We were a part of the Central Mediterranean Forces and so we occasionally got American rations if not, we foraged for what we could find, which was very little. Our gifts from Uncle Sam came in cardboard boxes packed for so many men for so many days. It consisted of a variety of eatables from tinned fruit to sausages, that is, Soya links) dehydrated vegetables, boiled sweets, little packets of salt and pepper, fags and even toilet paper (a rare treat – use your imagination on that). So we decided that the best way of seeing after ourselves was for each to be ‘the cook for the day’. On the strict understanding that whatever was served up there’d be NO complaints!! This arrangement could lead to one main problem which was that by the end of the week all that weeks ‘goodies’ had been used up so the one who cooked at the end of the week had the job of trying to put something on the table; for the rest of the lads for that day. Not an easy task! For the first few days we lived like lords but at the end of the week it was short commons indeed.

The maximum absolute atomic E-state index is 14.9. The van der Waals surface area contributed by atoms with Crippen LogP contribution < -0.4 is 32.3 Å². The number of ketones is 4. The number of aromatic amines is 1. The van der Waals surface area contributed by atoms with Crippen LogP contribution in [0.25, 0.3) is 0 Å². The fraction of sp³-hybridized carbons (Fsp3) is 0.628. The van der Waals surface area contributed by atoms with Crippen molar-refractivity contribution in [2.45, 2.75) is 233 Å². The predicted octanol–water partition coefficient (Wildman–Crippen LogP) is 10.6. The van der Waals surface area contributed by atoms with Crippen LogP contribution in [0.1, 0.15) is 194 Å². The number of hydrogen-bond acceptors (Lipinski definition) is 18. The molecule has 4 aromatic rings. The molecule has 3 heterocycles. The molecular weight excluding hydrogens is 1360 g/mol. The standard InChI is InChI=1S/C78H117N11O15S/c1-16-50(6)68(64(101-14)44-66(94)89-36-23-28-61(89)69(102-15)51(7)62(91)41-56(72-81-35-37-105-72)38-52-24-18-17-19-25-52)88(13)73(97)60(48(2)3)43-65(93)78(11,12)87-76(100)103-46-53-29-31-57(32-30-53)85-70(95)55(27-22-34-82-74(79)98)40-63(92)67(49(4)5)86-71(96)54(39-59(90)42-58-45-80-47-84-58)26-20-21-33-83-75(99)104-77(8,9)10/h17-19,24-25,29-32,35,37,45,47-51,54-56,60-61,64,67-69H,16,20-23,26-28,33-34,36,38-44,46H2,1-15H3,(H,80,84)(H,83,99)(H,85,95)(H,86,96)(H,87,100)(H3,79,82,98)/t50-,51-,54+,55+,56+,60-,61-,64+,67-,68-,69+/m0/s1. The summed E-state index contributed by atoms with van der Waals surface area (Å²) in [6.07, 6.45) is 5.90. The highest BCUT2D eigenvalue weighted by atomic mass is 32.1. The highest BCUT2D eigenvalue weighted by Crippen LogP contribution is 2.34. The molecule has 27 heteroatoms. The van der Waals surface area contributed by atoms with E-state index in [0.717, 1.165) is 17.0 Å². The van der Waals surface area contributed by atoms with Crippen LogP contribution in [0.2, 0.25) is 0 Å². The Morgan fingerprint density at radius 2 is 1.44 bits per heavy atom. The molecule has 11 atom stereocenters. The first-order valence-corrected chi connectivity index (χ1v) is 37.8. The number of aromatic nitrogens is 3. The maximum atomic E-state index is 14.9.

Come the day, (yes! at the end of the week) it was my turn to stagger from my tent at 6.30hrs and start cooking. My first task was to check through the rations that were left before I got breakfast ready. I was astounded to say the least at what was left to my culinary skills. As I peered into the box in which the rations were kept, my heart sank. I had to make up three meals for the day! How, I wondered could I make anything out of that? What was I going to fill those rumbling bellies with? Slowly I raked through the tins and packets; it did not help either to find that some of the tins and packets had no labels on!! Hmm!! Lets see, that’s tinned bacon and; ah- ha! Soya links. Blocks of burgoo (army porridge) good stuff and made with condensed milk. What’s that? I wondered with alarm as I gazed at some rather unappetising grey – green stuff! Oh not to worry I signed with relief it was only dehydrated cabbage – who knows I hopefully thought it might be good! There were also dehydrated potatoes and onions. Yes I was pleased it was enough for a stew for mid-day, good. But what about breakfast? Well, the tin of bacon should be O.K. I opened it up! Cor! What’s that grey stuff in there? Oh, well, lets get the fire going first. To do this I had to build up two rows of stones about a foot apart and about three feet high, long end open to the wind, which was coming down the valley where we had our camp. I put in the broken up pieces of vine roots poured over some petrol and covered the stones with some of the empty ration tins which we’d flattened out, put a match to it and we have our stove.